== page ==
Five times more tuberculosis cases on the North Coast in 2023

As of September 13, five times more cases of tuberculosis were reported on the north coast than in 2022. This contagious infectious disease, which primarily affects the lungs and respiratory tract, primarily affects the region’s indigenous communities.

“A total of 10 cases were reported in the region, compared to two cases in 2022,” reports Pascal Paradis, communications manager of the CISSS de la Côte-Nord.

Cases were listed by place of residence. Sept-Îles and Kawawachikamach each have one case. There are two in one place: Uashat Mak Mani-Utenam, Pessamit, Mingan and Matimekush-Lac John.

There was also one death.

Therefore, an increase in cases is being observed in the region.

“The cases we have identified are related to reactivation,” reports North Coast Public Health Director Dr. Richard Fachehoun. “These are people who have had cases of tuberculosis in the past but have not received preventative treatment or not taken their medication. In the two years following this exposure, or when people suffer a loss of their immune system (diabetes, immunosuppression, etc.), the microbacteria multiply and the person becomes contagious,” he explains.

“From 2019 to 2020, the annual average was four cases. “In 2021 and 2022 we had two cases per year,” specifies Dr. Fachehoun.

The rate of tuberculosis among community-dwelling First Nations people is 40 times higher than among non-Indigenous people born in Canada, according to a document prepared by Health Canada.

In the same document entitled tuberculosis in indigenous communities, We can read that the factors that increase the risk of actively developing tuberculosis are: crowded and poorly ventilated houses, food insecurity, smoking and other diseases such as diabetes.

Social illness

Even though the facts show a clear presence of cases in indigenous communities, Dr. Richard Fachehoun emphasize that tuberculosis is a “social disease” that does not only occur among them.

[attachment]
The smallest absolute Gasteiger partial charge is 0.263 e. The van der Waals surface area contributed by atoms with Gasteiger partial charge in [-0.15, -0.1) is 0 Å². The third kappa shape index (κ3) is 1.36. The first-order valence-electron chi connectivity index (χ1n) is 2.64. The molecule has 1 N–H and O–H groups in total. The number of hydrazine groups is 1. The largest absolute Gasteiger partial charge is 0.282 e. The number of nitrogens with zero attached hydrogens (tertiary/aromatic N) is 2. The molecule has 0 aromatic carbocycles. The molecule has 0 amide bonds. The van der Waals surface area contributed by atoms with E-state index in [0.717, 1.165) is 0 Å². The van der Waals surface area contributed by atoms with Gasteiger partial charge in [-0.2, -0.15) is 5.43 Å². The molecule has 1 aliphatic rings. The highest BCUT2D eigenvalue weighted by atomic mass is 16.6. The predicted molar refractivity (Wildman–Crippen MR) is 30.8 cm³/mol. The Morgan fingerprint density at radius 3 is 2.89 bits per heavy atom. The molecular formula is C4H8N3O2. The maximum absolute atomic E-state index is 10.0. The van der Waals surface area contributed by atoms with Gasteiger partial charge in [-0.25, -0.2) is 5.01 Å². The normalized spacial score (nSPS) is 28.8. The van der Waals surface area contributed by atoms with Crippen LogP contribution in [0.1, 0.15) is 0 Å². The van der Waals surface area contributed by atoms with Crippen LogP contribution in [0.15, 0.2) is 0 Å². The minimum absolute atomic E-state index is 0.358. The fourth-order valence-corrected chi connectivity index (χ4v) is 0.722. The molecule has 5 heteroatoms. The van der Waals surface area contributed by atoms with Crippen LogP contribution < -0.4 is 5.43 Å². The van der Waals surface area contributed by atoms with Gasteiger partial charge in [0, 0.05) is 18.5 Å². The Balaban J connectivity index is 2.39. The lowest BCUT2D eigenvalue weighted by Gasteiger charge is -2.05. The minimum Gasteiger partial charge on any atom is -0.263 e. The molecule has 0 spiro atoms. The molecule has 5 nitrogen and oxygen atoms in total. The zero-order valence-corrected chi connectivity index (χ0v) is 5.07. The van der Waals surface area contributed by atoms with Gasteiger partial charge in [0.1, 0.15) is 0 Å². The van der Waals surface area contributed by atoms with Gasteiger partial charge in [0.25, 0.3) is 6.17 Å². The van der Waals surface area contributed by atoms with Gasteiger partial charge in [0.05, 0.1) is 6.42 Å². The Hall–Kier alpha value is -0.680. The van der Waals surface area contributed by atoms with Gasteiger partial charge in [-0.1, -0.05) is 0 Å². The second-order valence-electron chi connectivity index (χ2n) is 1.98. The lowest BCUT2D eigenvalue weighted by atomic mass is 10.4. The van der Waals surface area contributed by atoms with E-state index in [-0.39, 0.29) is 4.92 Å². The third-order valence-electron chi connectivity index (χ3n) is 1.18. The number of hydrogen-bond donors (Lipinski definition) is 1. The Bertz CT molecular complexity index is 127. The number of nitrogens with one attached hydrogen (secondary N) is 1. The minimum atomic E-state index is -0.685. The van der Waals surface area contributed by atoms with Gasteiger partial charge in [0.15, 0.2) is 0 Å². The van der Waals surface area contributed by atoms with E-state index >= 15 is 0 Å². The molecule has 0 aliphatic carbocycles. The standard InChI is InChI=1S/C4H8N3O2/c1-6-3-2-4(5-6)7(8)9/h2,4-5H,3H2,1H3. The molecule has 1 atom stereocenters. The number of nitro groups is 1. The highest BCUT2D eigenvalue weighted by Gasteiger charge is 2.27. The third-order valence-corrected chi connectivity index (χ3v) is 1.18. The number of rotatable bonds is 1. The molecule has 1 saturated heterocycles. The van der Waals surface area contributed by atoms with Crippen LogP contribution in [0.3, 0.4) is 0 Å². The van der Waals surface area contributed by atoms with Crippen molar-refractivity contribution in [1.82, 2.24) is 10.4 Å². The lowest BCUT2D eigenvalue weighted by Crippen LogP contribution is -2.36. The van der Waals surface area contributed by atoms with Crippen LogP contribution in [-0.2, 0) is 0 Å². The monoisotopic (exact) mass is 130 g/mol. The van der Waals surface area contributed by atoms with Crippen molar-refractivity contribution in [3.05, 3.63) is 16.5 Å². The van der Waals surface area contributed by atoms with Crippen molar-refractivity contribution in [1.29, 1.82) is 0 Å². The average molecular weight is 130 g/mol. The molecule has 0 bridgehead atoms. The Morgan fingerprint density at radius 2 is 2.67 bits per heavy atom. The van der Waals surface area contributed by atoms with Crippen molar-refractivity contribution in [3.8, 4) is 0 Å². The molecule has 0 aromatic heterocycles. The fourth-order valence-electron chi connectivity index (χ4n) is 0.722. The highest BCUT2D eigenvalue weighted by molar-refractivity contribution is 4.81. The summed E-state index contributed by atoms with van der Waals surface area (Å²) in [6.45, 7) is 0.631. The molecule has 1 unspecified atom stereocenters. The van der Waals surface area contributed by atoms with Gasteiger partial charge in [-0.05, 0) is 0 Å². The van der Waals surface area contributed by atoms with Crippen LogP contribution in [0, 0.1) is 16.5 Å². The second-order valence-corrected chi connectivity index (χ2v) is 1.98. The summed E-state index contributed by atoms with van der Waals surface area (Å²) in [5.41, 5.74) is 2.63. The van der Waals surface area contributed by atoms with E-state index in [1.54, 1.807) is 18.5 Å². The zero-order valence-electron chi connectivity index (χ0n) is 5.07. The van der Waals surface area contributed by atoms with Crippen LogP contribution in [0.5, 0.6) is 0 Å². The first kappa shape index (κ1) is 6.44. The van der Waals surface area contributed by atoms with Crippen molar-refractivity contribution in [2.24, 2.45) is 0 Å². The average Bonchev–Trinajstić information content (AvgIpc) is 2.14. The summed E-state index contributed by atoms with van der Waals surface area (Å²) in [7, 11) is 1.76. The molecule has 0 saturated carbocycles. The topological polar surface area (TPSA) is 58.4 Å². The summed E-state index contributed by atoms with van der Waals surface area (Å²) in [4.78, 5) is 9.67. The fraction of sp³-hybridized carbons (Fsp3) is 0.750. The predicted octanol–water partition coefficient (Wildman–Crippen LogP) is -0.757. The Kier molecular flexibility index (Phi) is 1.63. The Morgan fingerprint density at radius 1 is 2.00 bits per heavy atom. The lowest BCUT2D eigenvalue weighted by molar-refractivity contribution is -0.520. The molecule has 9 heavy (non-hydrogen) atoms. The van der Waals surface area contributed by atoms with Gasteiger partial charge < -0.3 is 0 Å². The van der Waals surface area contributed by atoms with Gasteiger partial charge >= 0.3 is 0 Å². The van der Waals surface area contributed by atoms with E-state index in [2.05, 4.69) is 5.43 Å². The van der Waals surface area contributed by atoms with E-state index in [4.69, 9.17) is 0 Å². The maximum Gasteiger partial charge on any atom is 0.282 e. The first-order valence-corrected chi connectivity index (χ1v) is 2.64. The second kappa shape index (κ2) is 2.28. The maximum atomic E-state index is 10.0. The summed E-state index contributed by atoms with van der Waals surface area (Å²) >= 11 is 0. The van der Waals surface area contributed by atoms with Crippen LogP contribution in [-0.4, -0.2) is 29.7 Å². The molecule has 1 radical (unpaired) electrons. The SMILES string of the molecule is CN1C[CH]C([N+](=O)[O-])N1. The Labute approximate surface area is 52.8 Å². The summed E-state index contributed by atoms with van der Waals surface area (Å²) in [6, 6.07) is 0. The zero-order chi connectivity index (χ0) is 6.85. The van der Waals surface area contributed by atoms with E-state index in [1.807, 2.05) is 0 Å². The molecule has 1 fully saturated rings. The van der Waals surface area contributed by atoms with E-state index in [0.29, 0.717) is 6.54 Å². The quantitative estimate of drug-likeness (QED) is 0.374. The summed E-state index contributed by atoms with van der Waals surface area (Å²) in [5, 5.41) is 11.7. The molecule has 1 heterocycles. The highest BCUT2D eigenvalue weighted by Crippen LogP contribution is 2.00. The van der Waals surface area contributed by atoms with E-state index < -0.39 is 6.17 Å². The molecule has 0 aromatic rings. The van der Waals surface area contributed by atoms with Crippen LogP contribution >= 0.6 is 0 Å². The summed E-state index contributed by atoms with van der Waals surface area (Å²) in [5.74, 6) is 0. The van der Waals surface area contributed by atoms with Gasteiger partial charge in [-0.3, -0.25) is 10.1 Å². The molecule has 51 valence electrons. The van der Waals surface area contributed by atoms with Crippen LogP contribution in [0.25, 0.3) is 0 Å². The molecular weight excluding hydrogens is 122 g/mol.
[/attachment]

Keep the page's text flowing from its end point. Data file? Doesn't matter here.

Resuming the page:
“I emphasize the fact that this is a social disease that does not only occur in communities,” he adds. “These factors are everywhere. We have them among non-natives and locals. All social and housing problems can contribute to transmission. »

New treatment

A new treatment makes it easier to take the medicine. The old method was once a day for four months.

“People don’t always accept that,” says Dr. Fachehoun.

Current treatment only occurs once a week and lasts twelve weeks.

“It really makes it easier to take. »

Complex action plan

Public Health is currently working with communities to eliminate tuberculosis in the region.

Part of the protocol is in progress but not yet fully implemented.

“Now that we have cases in the community, we are focusing on cases and contacts,” he explains.

The aim is to detect and treat cases of active tuberculosis very quickly in order to contain the spread, he explains. Then, in the medium term, carry out a screening of all those at risk in the population.

People aged two and over who have not had recent tests can then determine whether they have been exposed and whether they have latent tuberculosis, which could be activated when their immune systems are weakened. .

“If we see someone who has a latent infection, we offer them treatment,” he says.

The protocol for people who are not contact cases will be implemented in the coming weeks or months. A lot of planning is required before you begin.

“We have to plan the number of people to be screened. From this number, we must expect that there will be people who will be positive, so we must plan the service corridor or the X-rays to be carried out and ensure that people are treated with the new protocol,” specifies Dr. Fachehoun.

Jordan Johnson

Award-winning entrepreneur. Baconaholic. Food advocate. Wannabe beer maven. Twitter ninja.

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